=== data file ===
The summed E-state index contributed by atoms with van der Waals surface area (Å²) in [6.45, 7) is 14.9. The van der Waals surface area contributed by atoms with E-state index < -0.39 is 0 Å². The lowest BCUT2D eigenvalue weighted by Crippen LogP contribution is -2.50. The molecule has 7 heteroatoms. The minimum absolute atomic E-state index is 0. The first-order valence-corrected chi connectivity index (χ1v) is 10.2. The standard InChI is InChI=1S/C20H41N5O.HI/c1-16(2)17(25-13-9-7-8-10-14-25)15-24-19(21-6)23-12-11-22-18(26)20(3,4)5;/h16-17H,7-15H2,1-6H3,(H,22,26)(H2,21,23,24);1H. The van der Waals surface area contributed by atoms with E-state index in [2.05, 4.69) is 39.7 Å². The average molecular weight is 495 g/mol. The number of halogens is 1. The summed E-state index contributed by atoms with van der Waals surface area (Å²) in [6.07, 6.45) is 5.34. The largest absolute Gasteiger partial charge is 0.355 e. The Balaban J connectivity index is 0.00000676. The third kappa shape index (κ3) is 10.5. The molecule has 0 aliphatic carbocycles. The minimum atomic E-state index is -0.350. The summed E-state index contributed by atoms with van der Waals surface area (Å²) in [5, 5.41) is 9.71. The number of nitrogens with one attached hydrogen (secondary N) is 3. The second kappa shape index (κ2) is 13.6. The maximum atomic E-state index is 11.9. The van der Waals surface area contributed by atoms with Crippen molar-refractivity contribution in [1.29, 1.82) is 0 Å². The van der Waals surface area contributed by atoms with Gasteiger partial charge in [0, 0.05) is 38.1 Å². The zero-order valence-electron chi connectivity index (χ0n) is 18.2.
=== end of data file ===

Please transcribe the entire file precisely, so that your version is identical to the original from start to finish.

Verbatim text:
The summed E-state index contributed by atoms with van der Waals surface area (Å²) in [6.45, 7) is 14.9. The van der Waals surface area contributed by atoms with E-state index < -0.39 is 0 Å². The lowest BCUT2D eigenvalue weighted by Crippen LogP contribution is -2.50. The molecule has 7 heteroatoms. The minimum absolute atomic E-state index is 0. The first-order valence-corrected chi connectivity index (χ1v) is 10.2. The standard InChI is InChI=1S/C20H41N5O.HI/c1-16(2)17(25-13-9-7-8-10-14-25)15-24-19(21-6)23-12-11-22-18(26)20(3,4)5;/h16-17H,7-15H2,1-6H3,(H,22,26)(H2,21,23,24);1H. The van der Waals surface area contributed by atoms with E-state index in [2.05, 4.69) is 39.7 Å². The average molecular weight is 495 g/mol. The number of halogens is 1. The summed E-state index contributed by atoms with van der Waals surface area (Å²) in [6.07, 6.45) is 5.34. The largest absolute Gasteiger partial charge is 0.355 e. The Balaban J connectivity index is 0.00000676. The third kappa shape index (κ3) is 10.5. The molecule has 0 aliphatic carbocycles. The minimum atomic E-state index is -0.350. The summed E-state index contributed by atoms with van der Waals surface area (Å²) in [5, 5.41) is 9.71. The number of nitrogens with one attached hydrogen (secondary N) is 3. The second kappa shape index (κ2) is 13.6. The maximum atomic E-state index is 11.9. The van der Waals surface area contributed by atoms with Crippen molar-refractivity contribution in [1.29, 1.82) is 0 Å². The van der Waals surface area contributed by atoms with Gasteiger partial charge in [0, 0.05) is 38.1 Å². The zero-order valence-electron chi connectivity index (χ0n) is 18.2.